Lesson 17: Dict Comprehension

You can also create dictionaries with Dict Comprehension method in Python.

It works very similar to the List Comprehension methods with some minor differences since dictionary elements are consisted of 2 items each as a key:value pair.

Function : n/a

This lesson doesn’t introduce a new function.

Used Where?

Python’s Dict Comprehension method makes custom and tailored dictionary creation a breeze.

It can be used to creat​e dictionaries from lists, tuples, other dictionaries and even range function. It can replace for loop, conditional if statement, map and filter functions in a simple line.

Let’s see some lines that will help you understand this method in detail.

Syntax do(s)

1) Dict Comprehension is made inside the same curly brackets of a dictionary: {}

2) {i:j for i in dict}
is the default syntax where i:j is the key:value pair, second i is the iterator and dict is your iterable.

Syntax don't(s)

1) Don’t use brackets: [] as you would for list comprehension.

Dict comprehension requires curly brackets: {}

Here is a  note to understand how iteration in dictionaries work and avoid confusion before the examples.

Have you ever tried iterating through a dictionary? If not, go ahead and try a simple loop to print each element in a dictionary.

When you try something like:

for i in dictionary:
print(i)

You will see that only the keys are getting printed. What happens is when dictionaries are iterated, only the keys actually get iterated. If you’d like to get the values for keys you would have to navigate through the keys, for example:

for i in dictionary:
print(dictionary[i])

will print the values. While this will print both keys and values:

for i in dictionary:
print(i, dictionary[i])

Make sure you understand this part clearly before proceeding with examples.

Example 1: same key same value

>>> a = [1,2]
>>> dict = {i:i for i in a}
>>> print(dict
)

{1: 1, 2: 2}

i:i creates a dictionary with same keys and values from the iterable (in this case list named a)

Example 2

>>> a = [1,2]
>>> dict = {i:a for i in a}
>>> print(dict
)

{1: [1, 2], 2: [1, 2]}

In this case, i:a creates unique keys from the iterable while each time the whole iterable gets mapped to the key as value. It just shows the power of Comprehension tools in Python.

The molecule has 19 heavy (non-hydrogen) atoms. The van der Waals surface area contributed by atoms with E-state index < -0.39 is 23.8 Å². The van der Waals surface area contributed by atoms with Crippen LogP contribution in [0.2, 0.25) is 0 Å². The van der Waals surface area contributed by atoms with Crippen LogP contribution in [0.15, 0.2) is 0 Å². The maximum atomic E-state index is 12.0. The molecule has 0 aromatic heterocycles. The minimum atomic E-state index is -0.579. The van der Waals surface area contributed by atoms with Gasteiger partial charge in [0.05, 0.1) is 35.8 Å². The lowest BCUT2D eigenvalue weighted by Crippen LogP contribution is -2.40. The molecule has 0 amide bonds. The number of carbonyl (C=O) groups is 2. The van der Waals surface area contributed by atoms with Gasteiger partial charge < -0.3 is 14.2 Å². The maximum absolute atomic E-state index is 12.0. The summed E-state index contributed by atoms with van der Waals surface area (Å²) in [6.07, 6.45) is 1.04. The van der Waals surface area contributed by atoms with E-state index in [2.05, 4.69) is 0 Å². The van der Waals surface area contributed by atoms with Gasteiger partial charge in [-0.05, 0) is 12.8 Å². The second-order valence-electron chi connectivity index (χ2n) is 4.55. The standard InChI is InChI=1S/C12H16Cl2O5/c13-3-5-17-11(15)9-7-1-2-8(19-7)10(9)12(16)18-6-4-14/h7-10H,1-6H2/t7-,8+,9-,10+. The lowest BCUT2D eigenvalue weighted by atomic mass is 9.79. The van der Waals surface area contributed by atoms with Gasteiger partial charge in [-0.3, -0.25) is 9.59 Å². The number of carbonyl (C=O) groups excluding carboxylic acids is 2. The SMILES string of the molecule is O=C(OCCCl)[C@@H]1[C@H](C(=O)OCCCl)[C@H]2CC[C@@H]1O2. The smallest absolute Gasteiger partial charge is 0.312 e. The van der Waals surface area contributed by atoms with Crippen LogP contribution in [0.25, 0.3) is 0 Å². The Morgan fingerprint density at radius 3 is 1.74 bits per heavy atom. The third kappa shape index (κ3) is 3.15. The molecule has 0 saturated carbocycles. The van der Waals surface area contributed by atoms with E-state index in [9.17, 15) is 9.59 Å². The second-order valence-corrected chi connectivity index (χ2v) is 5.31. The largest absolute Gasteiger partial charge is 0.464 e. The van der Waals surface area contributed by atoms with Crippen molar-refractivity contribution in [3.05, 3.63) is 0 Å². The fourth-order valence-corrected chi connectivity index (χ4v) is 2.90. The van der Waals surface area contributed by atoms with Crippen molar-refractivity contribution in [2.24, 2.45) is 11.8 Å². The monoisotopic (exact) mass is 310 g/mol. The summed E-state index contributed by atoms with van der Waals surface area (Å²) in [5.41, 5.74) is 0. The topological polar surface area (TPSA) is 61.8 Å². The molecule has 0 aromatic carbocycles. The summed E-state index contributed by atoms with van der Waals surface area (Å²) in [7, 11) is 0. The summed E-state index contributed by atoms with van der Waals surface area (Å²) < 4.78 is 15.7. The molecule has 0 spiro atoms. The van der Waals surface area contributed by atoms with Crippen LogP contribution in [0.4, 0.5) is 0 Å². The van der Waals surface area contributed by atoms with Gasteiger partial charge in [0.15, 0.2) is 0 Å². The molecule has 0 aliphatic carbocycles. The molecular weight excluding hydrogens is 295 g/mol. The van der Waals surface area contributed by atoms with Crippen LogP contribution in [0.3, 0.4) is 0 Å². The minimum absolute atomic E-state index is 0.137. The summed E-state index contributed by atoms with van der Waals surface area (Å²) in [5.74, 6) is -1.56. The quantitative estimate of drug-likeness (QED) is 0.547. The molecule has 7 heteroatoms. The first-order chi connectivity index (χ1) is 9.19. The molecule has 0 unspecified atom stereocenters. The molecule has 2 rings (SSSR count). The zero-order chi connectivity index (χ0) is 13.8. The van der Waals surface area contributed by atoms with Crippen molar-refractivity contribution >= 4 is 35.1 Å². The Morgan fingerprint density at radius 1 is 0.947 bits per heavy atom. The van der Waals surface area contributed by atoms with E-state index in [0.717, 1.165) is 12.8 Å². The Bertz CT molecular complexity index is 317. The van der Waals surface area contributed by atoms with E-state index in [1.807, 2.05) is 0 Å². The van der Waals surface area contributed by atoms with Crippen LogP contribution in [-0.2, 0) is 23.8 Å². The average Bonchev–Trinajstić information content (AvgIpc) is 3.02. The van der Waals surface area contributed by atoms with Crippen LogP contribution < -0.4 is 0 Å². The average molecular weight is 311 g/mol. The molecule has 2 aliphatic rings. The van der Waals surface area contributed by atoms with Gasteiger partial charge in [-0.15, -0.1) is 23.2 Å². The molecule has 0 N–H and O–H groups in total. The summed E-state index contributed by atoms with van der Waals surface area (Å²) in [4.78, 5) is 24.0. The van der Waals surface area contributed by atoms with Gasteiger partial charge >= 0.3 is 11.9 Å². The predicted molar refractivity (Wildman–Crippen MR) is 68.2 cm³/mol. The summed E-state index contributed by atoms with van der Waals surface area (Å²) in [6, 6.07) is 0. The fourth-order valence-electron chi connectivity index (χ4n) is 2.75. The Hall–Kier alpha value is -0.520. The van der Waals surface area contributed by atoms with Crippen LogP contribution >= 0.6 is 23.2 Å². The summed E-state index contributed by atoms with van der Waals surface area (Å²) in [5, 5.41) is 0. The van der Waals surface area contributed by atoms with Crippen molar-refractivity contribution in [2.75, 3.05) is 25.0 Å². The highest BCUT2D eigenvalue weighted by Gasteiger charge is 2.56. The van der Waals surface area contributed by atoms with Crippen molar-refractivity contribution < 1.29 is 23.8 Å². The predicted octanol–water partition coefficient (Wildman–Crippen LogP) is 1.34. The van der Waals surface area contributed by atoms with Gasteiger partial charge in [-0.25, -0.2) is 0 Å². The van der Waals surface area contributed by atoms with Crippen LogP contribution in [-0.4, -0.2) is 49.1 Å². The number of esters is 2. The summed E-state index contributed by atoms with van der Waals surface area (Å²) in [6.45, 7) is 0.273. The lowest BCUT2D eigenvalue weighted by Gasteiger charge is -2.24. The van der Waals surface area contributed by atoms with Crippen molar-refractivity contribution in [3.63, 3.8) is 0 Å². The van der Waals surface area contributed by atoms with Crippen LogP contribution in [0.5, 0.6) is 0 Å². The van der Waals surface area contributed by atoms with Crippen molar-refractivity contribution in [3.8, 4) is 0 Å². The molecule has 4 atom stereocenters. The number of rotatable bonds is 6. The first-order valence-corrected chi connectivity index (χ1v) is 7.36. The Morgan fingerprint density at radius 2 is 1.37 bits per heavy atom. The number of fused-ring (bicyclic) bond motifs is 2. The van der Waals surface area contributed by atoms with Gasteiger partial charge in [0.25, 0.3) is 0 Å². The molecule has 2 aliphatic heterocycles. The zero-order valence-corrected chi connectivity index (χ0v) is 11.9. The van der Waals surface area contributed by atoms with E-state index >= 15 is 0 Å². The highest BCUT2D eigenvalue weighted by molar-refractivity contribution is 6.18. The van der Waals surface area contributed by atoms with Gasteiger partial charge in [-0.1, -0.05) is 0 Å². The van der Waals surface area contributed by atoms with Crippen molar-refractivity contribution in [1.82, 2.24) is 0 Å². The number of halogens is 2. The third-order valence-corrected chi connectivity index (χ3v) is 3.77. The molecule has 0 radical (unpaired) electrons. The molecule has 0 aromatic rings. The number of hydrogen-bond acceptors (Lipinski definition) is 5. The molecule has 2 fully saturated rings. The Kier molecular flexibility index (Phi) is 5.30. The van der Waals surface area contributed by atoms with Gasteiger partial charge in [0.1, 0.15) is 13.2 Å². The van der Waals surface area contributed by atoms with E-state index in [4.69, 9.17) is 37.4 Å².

Example 3

>>> a = {“a”:10, “b”:20, “c”:30}
>>> dict = {i:a for i in a}
>>> print(dict
)

{‘a’: {‘a’: 10, ‘b’: 20, ‘c’: 30}, ‘b’: {‘a’: 10, ‘b’: 20, ‘c’: 30}, ‘c’: {‘a’: 10, ‘b’: 20, ‘c’: 30}}

Same thing with above example, this time with nested dictionary.

Example 4

>>> a = {“a”:10, “b”:20, “c”:30}
>>> dict = {a[i]:i for i in a}
>>> print(dict
)

{10: ‘a’, 20: ‘b’, 30: ‘c’}

Again something cool, just with  a simple twist we reversed the key value pair.

Example 5

>>> a = {“a”:10, “b”:20, “c”:30}
>>> dict = {a[i]+100:i for i in a}
>>> print(dict)

{110: ‘a’, 120: ‘b’, 130: ‘c’}

Now adding +100 to the keys. The convenience of Dict Comprehensions…

Example 6

How about adding a string to the key and a value to the value.

>>> a = {“a”:10, “b”:20, “c”:30}
>>> dict = {“Letter “+i:a[i]+1000 for i in a}
>>> print(dict
)

{‘Letter a’: 1010, ‘Letter b’: 1020, ‘Letter c’: 1030}

Example 7

Let’s create a dictionary from a range with the range function and Dict Comprehension. Let’s make the values squares of the keys.

>>> a = range(1,5)
>>> dict = {i:i**2 for i in a}
>>> print(dict
)

{1: 1, 2: 4, 3: 9, 4: 16}

Tips

1- You can also add conditional statements to your Dict Comprehension.

Simply type your statement to the end and Dict Comprehension will do the rest.

Let’s see some examples:

Example 4: Conditional Statement

>>> dict = [1,2,3,4,5,6,7,8,9]
>>> dict2 = {i:i**2 for i in dict if i<4}
>>> print(dict2
)

{1: 1, 2: 4, 3: 9}

Advanced Concepts (Optional)

1- N/A

Next Lesson:

help() function

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John Sloane

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